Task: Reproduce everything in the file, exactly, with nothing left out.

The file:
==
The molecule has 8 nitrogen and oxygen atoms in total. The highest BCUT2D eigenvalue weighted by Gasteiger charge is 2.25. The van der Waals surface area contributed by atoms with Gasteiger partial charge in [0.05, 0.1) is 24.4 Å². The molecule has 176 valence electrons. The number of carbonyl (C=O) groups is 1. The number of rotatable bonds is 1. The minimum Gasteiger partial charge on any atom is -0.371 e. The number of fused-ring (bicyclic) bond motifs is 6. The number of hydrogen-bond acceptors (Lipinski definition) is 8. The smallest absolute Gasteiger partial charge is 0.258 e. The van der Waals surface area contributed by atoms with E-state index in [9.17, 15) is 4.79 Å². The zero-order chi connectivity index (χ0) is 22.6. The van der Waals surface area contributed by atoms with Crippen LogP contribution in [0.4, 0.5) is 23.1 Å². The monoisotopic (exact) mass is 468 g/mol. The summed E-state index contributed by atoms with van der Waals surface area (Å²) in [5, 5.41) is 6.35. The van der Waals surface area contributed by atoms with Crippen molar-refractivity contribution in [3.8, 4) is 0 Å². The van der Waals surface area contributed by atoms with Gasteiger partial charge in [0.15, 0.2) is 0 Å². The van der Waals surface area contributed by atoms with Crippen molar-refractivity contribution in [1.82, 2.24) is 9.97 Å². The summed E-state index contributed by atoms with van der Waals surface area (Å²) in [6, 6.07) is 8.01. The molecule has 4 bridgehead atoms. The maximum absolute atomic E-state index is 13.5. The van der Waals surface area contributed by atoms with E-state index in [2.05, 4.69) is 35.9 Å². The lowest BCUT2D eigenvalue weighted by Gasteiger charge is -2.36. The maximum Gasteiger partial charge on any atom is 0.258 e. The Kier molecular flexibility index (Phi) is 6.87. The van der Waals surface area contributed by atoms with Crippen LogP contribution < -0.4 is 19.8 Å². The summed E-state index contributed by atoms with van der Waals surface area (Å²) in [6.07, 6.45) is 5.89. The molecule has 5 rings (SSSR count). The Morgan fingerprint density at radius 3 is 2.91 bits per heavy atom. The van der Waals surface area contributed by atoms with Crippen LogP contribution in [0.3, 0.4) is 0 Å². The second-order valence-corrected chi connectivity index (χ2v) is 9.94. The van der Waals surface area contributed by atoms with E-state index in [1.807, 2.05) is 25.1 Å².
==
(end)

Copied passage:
The molecule has 8 nitrogen and oxygen atoms in total. The highest BCUT2D eigenvalue weighted by Gasteiger charge is 2.25. The van der Waals surface area contributed by atoms with Gasteiger partial charge in [0.05, 0.1) is 24.4 Å². The molecule has 176 valence electrons. The number of carbonyl (C=O) groups is 1. The number of rotatable bonds is 1. The minimum Gasteiger partial charge on any atom is -0.371 e. The number of fused-ring (bicyclic) bond motifs is 6. The number of hydrogen-bond acceptors (Lipinski definition) is 8. The smallest absolute Gasteiger partial charge is 0.258 e. The van der Waals surface area contributed by atoms with E-state index in [9.17, 15) is 4.79 Å². The zero-order chi connectivity index (χ0) is 22.6. The van der Waals surface area contributed by atoms with Crippen LogP contribution in [0.4, 0.5) is 23.1 Å². The monoisotopic (exact) mass is 468 g/mol. The summed E-state index contributed by atoms with van der Waals surface area (Å²) in [5, 5.41) is 6.35. The van der Waals surface area contributed by atoms with Crippen molar-refractivity contribution in [3.8, 4) is 0 Å². The van der Waals surface area contributed by atoms with Gasteiger partial charge in [0.15, 0.2) is 0 Å². The van der Waals surface area contributed by atoms with Crippen molar-refractivity contribution in [1.82, 2.24) is 9.97 Å². The summed E-state index contributed by atoms with van der Waals surface area (Å²) in [6, 6.07) is 8.01. The molecule has 4 bridgehead atoms. The maximum absolute atomic E-state index is 13.5. The van der Waals surface area contributed by atoms with E-state index in [2.05, 4.69) is 35.9 Å². The lowest BCUT2D eigenvalue weighted by Gasteiger charge is -2.36. The maximum Gasteiger partial charge on any atom is 0.258 e. The Kier molecular flexibility index (Phi) is 6.87. The van der Waals surface area contributed by atoms with Crippen LogP contribution < -0.4 is 19.8 Å². The summed E-state index contributed by atoms with van der Waals surface area (Å²) in [6.07, 6.45) is 5.89. The molecule has 5 rings (SSSR count). The Morgan fingerprint density at radius 3 is 2.91 bits per heavy atom. The van der Waals surface area contributed by atoms with Crippen LogP contribution in [0.3, 0.4) is 0 Å². The second-order valence-corrected chi connectivity index (χ2v) is 9.94. The van der Waals surface area contributed by atoms with E-state index in [1.807, 2.05) is 25.1 Å².